Peter and Vandy (2009)
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Critic Reviews for Peter and Vandy
Jess Weixler (Teeth) is particularly lovely as Vandy, even when the mild young woman has to endure her beloved's screaming criticism of her sandwich-making methods.
Small gem features two star-making performances.
Despite two very ap pealing leads in Jason Ritter and Jess Weixler, Jay DiPietro's bittersweet romantic comedy Peter and Vandy is yet another graduate of Sundance's Class of '09 that doesn't live up to its initial promise.
Audience Reviews for Peter and Vandy
Essentially, this film is a very basic love story, filled with all the requisite elements of a modern romantic comedy. The couple gets together, breaks up, and ... well, can you guess the end? But it clings to non-linear story-telling as though Tarantino-esque tricks will save it from the seventh ring of cliche hell. To some degree the fractured scenes kept me engaged, but it was only to the extent that I was trying to place the characters in time. If it were made next year, I would have said that this film is a cheap imitation of Blue Valentine. But whereas Blue Valentine juxtaposed the two stories to stunning effect in order to climax the joining and the separation at the same time, there is no such order to Peter and Vandy. The reasons for the time shifts are never readily apparent and don't add to the film's dramatic effect.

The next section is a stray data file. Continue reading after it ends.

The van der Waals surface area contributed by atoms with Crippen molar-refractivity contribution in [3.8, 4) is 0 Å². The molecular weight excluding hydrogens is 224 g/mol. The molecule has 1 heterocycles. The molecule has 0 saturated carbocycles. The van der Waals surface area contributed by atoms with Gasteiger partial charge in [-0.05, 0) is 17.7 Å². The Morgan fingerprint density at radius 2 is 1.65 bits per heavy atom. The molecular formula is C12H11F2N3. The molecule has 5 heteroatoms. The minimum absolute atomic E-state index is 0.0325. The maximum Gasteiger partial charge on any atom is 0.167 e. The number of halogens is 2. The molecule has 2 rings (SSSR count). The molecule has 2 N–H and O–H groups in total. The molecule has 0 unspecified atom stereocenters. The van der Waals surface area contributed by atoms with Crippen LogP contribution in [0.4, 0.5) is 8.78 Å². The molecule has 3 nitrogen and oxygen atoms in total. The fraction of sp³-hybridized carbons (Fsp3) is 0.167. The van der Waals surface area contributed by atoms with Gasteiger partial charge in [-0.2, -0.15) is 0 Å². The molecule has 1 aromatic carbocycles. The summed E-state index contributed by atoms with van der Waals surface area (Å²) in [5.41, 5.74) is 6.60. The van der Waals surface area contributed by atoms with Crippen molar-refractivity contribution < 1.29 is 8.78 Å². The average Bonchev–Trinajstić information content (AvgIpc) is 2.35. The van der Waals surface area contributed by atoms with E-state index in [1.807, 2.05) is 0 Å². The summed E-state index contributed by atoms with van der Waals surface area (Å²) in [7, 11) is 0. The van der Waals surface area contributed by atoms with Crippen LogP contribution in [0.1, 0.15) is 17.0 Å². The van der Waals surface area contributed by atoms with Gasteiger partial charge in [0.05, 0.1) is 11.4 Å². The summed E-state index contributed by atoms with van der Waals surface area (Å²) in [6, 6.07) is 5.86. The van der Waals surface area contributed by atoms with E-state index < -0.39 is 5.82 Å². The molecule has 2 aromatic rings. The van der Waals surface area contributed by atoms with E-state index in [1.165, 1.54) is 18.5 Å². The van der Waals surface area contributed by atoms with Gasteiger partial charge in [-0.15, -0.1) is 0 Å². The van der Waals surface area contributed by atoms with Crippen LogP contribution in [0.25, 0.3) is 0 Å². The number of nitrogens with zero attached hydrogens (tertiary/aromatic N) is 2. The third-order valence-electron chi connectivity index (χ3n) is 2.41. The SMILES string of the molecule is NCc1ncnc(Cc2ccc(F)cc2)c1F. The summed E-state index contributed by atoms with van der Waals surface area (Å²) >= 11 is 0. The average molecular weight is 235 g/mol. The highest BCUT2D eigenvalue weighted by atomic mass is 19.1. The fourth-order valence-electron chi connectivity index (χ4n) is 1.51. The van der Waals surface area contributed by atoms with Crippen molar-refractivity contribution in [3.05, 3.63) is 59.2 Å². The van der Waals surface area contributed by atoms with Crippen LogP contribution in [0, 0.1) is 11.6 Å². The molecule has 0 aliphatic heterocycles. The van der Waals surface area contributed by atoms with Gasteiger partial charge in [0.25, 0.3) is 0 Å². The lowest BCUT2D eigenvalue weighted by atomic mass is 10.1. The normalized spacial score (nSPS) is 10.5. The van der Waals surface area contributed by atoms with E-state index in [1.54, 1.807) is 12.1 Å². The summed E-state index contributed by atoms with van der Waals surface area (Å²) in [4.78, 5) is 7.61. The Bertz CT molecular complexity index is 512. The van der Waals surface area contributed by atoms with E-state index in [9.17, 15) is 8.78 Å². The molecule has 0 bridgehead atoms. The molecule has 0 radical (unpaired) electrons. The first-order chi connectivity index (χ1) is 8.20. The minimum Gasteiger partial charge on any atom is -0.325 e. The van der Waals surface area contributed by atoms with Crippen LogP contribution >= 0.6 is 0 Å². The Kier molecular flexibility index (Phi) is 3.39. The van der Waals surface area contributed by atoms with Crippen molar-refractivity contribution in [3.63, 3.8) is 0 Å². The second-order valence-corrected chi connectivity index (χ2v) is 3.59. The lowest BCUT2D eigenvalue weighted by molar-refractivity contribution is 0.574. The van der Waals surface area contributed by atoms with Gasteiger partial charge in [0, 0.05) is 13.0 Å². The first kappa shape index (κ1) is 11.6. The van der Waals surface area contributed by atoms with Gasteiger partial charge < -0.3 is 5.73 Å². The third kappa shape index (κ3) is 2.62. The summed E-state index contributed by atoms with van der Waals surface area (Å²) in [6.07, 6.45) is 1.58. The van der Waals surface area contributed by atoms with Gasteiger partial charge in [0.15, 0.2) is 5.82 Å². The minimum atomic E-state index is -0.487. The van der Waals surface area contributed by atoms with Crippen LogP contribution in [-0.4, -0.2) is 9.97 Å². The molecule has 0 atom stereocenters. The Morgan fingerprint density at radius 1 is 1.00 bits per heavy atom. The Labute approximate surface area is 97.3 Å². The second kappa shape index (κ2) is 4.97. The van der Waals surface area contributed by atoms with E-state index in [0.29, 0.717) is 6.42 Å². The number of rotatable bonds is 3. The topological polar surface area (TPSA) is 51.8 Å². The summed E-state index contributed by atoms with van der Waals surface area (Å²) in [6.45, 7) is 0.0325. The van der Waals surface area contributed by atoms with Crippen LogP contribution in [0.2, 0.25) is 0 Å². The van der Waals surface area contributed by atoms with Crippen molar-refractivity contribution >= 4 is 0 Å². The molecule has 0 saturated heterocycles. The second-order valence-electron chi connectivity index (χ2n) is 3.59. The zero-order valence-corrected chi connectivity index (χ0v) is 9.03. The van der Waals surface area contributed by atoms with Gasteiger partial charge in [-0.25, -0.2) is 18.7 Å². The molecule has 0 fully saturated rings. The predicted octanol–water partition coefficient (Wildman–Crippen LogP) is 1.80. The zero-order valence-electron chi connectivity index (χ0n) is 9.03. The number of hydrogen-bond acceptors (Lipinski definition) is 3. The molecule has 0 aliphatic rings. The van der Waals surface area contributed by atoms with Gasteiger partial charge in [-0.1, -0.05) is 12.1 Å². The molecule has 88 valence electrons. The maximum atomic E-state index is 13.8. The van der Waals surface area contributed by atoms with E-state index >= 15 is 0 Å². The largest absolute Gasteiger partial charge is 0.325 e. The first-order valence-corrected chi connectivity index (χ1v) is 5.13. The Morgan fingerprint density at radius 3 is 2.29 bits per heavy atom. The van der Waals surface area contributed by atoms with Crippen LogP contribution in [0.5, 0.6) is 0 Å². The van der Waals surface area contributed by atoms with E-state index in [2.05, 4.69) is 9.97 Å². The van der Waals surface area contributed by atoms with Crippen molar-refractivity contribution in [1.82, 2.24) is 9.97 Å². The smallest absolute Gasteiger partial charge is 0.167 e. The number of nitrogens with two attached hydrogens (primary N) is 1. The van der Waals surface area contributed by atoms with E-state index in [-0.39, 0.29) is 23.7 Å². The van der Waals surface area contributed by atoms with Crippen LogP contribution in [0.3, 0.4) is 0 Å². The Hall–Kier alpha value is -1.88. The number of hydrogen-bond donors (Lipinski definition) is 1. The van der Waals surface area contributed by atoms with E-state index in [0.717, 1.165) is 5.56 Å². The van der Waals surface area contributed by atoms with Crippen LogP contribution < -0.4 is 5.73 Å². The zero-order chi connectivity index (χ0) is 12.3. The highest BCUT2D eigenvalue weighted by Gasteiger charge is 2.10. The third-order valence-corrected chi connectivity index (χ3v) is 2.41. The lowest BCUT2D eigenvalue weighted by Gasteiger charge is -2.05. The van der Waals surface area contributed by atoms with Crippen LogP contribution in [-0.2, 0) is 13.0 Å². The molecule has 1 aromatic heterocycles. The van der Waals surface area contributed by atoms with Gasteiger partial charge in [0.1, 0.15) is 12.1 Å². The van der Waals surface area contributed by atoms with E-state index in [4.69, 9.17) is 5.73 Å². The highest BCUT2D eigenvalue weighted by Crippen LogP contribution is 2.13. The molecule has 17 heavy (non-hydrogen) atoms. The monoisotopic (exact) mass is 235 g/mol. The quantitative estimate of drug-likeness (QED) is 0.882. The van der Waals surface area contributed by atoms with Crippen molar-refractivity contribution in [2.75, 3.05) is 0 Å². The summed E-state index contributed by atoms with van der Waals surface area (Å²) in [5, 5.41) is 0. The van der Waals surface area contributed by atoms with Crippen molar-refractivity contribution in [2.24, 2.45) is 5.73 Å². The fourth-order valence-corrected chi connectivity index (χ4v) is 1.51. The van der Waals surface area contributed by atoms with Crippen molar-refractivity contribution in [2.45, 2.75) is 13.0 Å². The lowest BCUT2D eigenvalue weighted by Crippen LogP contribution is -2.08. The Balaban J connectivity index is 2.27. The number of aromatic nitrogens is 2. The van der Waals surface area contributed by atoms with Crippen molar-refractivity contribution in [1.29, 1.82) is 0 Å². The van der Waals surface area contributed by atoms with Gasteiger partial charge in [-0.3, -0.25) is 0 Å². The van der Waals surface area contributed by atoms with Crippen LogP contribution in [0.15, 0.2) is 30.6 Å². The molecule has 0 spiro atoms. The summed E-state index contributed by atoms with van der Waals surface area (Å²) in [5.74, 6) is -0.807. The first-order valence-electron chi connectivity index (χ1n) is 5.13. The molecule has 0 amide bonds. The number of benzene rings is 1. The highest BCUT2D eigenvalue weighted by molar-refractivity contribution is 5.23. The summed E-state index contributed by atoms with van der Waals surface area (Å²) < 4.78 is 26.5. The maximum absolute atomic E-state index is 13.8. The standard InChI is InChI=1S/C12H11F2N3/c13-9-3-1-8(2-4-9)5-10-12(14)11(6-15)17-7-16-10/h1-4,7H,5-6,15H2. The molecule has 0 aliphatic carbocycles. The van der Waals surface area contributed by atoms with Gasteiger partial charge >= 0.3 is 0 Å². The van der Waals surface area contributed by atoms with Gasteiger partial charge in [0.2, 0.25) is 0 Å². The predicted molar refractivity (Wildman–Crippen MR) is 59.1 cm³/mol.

Additionally, the peanut butter and jelly scene attempts to either be brutal in the the tradition of Closer and Scenes from a Marriage or funny in the tradition of Hannah and Her Sisters, but Peter's reaction to the way Vandy makes peanut butter and jelly sandwiches (with two knives though only one is necessary in Peter's view) is so over-the-top that we end up losing respect for both characters. Peter's loud, profane diatribe is at times quite scary, and when Vandy stays with him, we can't help but wonder why.
Overall, this isn't a film with anything new to say or any new way to say it.
"Peter and Vandy" is an endearingly perceptive movie that makes great use of New York City locations, especially the overhead shot of the benches. Told in a nonsequential fashion, the movie does a good job of showing how a relationship may not always survive the initial attraction. Take Peter(Jason Ritter) and Vandy(Jess Weixler) for example. They meet sort of cute one day during lunch when she has jury duty. The first meeting when he approaches her does not go off that well, but the second one does with an assist from the New York Times crossword puzzle. But that's about the only time they are on the same page. Usually their not being in sync comes down to differences in appetites, be they gastronomic or carnal.(There's also an inference that they come from and are heading to different places.) While eating outside may usually be a fine idea, doing so during winter is not an especially appealing one.
This was just silly. The switchbacks were annoying, as was the acting of these two.
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